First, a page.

Re: Teaching portrait drawing
- Thank you, very nice, tutorial.
--- In email@example.com, "Brandy" <bergiemoore@...> wrote:
> Here's a generic version of a step by step process.
> I found it invaluable to have a copy of a head with the lines all drawn out the first time and then we added the features one by one. Then we had just an outline of a head, and they drew where the lines would be, twice. Once with me, step by step, and once by themselves so I could see where they needed help. Then we moved onto then drawing the head and features by themselves.
> (I think the nose is too low in the drawing, but not unrealistically so. I actually found it very difficult to do the drawing, take a picture, add the next step, take a picture. And unfortunately, I can't update the page becasue I no longer have a cox account. Good news to me- they didn't canceled my old pages :) So here it is.
> --- In firstname.lastname@example.org, Kathleen Maledon <kmaledon@> wrote:
> > I also spend a period talking about relative measurements. We use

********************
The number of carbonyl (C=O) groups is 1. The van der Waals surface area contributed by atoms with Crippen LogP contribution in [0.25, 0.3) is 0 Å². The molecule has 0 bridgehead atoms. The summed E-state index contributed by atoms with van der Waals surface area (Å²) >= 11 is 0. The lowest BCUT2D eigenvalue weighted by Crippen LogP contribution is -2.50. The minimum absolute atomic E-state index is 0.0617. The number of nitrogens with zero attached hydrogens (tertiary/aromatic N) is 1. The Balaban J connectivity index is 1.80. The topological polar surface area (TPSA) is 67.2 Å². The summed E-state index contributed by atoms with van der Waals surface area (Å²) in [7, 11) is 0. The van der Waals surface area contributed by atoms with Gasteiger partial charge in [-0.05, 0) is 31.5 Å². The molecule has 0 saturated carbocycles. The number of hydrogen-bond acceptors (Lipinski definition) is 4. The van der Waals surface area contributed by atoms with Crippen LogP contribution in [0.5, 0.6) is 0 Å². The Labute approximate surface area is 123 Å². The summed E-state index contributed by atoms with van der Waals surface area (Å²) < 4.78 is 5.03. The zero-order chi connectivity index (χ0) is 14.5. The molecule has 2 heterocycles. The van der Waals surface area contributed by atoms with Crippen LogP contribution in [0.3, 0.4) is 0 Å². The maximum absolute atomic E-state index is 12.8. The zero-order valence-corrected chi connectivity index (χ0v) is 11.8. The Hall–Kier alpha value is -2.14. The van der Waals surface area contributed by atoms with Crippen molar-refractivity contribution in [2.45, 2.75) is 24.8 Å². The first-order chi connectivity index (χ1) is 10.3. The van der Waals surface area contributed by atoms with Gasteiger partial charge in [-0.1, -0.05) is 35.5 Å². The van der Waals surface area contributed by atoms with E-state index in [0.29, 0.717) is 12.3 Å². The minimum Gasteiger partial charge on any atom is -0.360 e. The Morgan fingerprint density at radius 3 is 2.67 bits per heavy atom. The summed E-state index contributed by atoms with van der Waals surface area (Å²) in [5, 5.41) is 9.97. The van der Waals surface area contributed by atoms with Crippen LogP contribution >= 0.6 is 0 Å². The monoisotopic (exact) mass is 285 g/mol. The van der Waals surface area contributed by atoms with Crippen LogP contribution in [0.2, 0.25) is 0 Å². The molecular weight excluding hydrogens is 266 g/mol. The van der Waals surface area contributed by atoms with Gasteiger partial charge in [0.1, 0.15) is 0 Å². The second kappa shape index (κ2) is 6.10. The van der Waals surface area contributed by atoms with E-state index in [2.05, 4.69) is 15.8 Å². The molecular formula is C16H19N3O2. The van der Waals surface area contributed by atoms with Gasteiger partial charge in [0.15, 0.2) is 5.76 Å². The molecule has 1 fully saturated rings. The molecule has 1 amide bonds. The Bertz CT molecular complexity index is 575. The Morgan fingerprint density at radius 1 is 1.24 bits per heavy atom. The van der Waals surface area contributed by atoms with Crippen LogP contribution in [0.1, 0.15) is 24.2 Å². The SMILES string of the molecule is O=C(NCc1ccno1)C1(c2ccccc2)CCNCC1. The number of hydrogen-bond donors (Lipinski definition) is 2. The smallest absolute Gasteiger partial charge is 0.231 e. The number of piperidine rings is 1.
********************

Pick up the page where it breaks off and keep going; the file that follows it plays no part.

> > mirrors, other people,
> > ditto sheets, etc. The kids are really surprised that as unalike as
> > we are, we are so predictably
> > alike. It's a fun assignment. We do the whole body on that, too.
> > Measuring, comparing and
> > really getting into da vinci. k
> > On Nov 2, 2010, at 6:08 AM, Greg Hogan wrote:
> > >
> > > I start out on paper. I break down each part of the portrait.
> > > First we study the eyes and various shapes of eyes, then move on to
> > > noses, ears etc.... I then use a grid to help them with
> > > proportions. Before they start adding the features I discuss the
> > > grid and break down the thirds rule. I found that if you try to
> > > discuss the whole portrait at once it becomes overwhelming for
> > > students. When they study the individual parts they seem to have
> > > more of an understanding when they start putting them together.
> > > Hope this helps.
> > > GHogan
> > >
> > >